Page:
By Joanna Broder
If you are a wannabe yogi with a penchant for craft beer, a new trend might have you bounding out of the house before you can say “namaste.”
Chicago area breweries have caught on to trends in Colorado, California and other spots around the country by launching their own brand of yoga and beer tasting events, some of which are in direct smelling distance of fermenting beer.
The result seems to be a light, fun social scene where loose limbs and tasty brews give way to a less inhibited crowd and a relaxed vibe that might appeal to those new to or intimidated by traditional yoga classes.
“It really encourages you to stay after because you’re there for yoga and beer,” said John O’Hara, a participant at a recent beer/yoga event at Temperance Beer Company in Evanston. “It sort of forces you to talk to everyone else.”
Temperance Beer Company, www.temperancebeer.com, offers afternoon yoga/beer events, aptly named Temperance Trikonasana (or triangle pose), the third Saturday of every month for $15. The Lucky Monk in South Barrington, Ill., www.theluckymonk.com, offers Pints and Poses featuring yoga on an outdoor patio in warmer months followed by beer tasting for $30. Yogaquench, in Chicago, www.yogaquench.weebly.com, hosts yoga/wine and yoga/beer events that are both public and private at a variety of Chicago locales for $25-$35 per ticket.
A yoga studio approached The Lucky Monk about offering the Pints and Poses event. Nichole Bajko, Lucky Monk’s events coordinator, thought they had the perfect spot, the outdoor patio which overlooks a pond. Following the yoga session, attendees sampled beer and appetizers. The first event, held on a 70 degree day in mid-May, drew 22 people. Bajko hopes to have another one in August.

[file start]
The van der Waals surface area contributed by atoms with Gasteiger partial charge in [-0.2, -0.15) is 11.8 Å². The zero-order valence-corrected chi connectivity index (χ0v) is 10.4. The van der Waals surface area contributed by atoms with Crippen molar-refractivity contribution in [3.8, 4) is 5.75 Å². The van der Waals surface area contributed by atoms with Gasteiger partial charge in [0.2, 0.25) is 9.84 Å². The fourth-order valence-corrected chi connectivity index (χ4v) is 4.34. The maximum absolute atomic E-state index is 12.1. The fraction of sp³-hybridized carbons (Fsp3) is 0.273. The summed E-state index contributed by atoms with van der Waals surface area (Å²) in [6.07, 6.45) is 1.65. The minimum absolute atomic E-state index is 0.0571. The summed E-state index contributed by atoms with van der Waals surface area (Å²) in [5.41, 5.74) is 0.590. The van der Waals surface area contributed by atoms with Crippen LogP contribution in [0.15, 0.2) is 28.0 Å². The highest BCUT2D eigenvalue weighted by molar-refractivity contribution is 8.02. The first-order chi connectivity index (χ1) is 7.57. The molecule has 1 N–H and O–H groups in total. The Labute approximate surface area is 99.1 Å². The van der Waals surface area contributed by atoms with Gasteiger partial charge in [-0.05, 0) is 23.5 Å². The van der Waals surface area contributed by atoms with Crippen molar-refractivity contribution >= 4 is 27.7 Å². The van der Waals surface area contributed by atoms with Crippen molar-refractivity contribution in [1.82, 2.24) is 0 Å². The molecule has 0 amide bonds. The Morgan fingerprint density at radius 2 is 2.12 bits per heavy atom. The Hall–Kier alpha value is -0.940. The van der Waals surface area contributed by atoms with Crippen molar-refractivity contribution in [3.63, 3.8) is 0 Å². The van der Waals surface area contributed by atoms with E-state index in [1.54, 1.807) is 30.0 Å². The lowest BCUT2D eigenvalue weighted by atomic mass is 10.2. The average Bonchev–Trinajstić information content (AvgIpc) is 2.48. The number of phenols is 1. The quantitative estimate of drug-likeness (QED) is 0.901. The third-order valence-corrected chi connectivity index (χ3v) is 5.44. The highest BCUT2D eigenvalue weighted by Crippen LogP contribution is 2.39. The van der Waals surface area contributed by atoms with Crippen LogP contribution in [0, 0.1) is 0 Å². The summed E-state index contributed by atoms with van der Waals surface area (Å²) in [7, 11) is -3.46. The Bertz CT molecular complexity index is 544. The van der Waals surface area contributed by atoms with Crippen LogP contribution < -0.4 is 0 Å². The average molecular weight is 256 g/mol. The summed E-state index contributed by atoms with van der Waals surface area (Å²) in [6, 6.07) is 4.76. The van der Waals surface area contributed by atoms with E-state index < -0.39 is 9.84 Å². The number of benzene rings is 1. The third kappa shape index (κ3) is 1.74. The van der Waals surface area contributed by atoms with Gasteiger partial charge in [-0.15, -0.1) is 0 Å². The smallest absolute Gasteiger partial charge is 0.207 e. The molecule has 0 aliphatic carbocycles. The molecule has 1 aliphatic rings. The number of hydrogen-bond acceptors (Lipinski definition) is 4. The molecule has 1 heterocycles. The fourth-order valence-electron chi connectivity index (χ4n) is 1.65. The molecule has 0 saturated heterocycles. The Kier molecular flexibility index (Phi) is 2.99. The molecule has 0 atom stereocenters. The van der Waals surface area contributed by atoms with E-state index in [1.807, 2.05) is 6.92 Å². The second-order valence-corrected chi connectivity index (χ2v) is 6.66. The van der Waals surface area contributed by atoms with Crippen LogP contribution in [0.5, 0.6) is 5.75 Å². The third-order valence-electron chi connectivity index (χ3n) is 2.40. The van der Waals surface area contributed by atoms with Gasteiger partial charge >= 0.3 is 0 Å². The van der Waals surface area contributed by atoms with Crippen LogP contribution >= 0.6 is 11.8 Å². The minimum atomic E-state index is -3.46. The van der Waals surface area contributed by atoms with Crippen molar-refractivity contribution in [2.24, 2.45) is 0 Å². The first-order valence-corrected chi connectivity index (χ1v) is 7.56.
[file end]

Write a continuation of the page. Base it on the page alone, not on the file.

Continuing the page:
Temperance Beer Company’s first event in Evanston was last May during Craft Beer Week. Ten minutes before the 1 p.m. start time, nobody was filling up the 1,700 square-foot space at the back of the brewery where malt is stored and beer ages in barrels. “And I thought, ‘Oh well, maybe it will end up being a private yoga lesson for me,'” said Josh Gilbert, Temperance Brewery founder. But then nine people showed up.
A few of the participants had tried yoga/beer events before while others had a yoga background and were eager to try yoga in a brewery rather than a traditional studio. After an hour and 15 minutes of yoga, led by instructor Jennifer Arrington Breen, the group gathered to taste beer with three different types of hops.
“It puts you in a nice state of mind,” Gilbert said of the beer tasting. “We just had this unique, common experience, and then with a beer afterward it makes it more likely to actually talk to each other and talk about the experience and make new friends.”
“I love that it really throws people off guard,” Breen added. “Like ‘why beer and yoga?’ But yoga is really about bringing the body and the mind together and mindfulness. It’s really about being in touch with the body and practicing moderation,” she said. Neither too much yoga nor too much beer is healthy, but a little bit of everything in moderation is fine, Breen said.